3. It's not often that i agree wih every word of a blog post but your reasoning is impeccable.

    The only thing missing is what you think the question should be on refII.
    Arguably, there is a mandate for the question to be Deal or no Deal.
    I think that any legitimate poll needs to at least include both of these options.

    How about a "keep negotiating" option?

  4. Agree entirely and have fervently argued the same. I would only add that you let the Labour leadership off the hook somewhat. Corbyn was calling for the evocation of Article 50 on the day of the result. He was being disingenuous when he claimed to have both supported and voted Remain - his (long) history from his time as an acolyte of Tony Benn has been anti-EU.

  5. Absolutely spot on, Simon. Waiting for politicians - especially Labour ones - to make this assessment in a pro-active and positive way is rather like watching paint dry. But an interesting few weeks ahead.

  6. Do you agree with the EU's current treatment of Italy? Why would you want to stay in a union that treats its members so badly?

    1. You have to accept that Italy is part of the Euro and that makes for a completely different set of constrictions which don't apply to the UK. Arguably neither Italy nor Greece properly qualified to join the Euro without considerable fudging of figures.

      But you might ask the same question of Scotland within the UK and ask, as many Scots do 'Why would Scotland wish to stay in the UK'.

  7. I entirely agree. But please don't say "we narrowly voted to Leave". I didn't - as a UK expat in Europe, one of the people most affected, I wasn't allowed to vote either way. And this is democracy?

    1. I think that further indicates just how out of touch Cameron was with the mood in the UK. Presumably he didn't think he needed your vote or the votes of all the other Ex-pats in Europe. Nor indeed the votes of Europeans resident in the UK...they were also excluded were they not ?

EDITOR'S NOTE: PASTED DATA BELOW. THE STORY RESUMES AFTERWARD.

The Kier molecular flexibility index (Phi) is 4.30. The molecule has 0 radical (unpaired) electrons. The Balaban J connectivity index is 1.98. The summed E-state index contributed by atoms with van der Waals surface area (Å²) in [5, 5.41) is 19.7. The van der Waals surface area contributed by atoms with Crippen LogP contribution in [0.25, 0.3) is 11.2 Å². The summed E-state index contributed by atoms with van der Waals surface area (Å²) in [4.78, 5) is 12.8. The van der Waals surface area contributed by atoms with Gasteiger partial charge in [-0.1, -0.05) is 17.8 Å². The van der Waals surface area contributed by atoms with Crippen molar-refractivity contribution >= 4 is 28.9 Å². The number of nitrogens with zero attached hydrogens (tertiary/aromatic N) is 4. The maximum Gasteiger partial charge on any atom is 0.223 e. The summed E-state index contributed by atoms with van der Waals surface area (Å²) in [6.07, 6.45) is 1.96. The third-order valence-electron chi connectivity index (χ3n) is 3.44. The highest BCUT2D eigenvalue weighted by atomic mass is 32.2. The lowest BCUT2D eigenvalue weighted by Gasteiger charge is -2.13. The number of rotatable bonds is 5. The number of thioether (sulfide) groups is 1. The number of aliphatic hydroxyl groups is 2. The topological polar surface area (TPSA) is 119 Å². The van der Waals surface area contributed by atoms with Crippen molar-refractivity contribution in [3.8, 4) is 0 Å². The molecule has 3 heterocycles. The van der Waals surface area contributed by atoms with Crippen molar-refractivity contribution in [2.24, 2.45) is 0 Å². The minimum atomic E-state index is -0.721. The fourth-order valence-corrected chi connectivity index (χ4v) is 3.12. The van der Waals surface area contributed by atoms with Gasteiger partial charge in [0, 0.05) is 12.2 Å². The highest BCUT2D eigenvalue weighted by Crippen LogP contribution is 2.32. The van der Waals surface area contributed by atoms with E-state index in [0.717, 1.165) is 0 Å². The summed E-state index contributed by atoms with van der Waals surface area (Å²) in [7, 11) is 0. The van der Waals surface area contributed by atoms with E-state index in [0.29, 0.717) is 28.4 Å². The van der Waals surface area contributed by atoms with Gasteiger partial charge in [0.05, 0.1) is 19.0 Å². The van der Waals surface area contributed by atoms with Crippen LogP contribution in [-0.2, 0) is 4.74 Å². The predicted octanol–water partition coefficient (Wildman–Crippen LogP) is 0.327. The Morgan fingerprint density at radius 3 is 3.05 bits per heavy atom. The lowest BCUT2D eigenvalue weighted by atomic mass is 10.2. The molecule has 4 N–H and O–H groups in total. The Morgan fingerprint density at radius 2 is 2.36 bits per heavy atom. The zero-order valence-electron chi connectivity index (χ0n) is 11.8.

Pure arrogance !

  8. Any comment on the result of any deal is pure speculation as no one knows the future.

    In my view a " no deal" scenario would be disruptive but this is a marathon not a sprint and one has to take a view over 40 years not 40 days. The "no deal" soothsayers are just playing project fear. We do not know what th result of no deal would be over 40 years.

    Also your implicit call for parliament to effectively call a second referendum, or even call it off is playing Russian Roulette with democracy. If such a referendum was close and it effectively overturned the first what do you think many would say? It would not be polite.

  9. Persuasive as always. I do wonder, given her position, why May is not more honest about the implications of the Brexit vote (the only concession to an honest position she makes is in her continued refusal to say that Brexit was a good idea). My own view is that someone needs to take on the oft-repeated idea that people did not vote to become poorer, since that is precisely what people voted for, whether or not they wished for it (a smoker does not smoke in order seriously to damage his health, but that is the predictable outcome of his smoking; likewise people may not have voted for Brexit with the intention of making themselves poorer, but that was the predictable outcome of their vote).

  10. Economically sound but politically blind. The facts were there during the referendum but the majority chose ideology/lies over facts. It may very well do so again-and then what?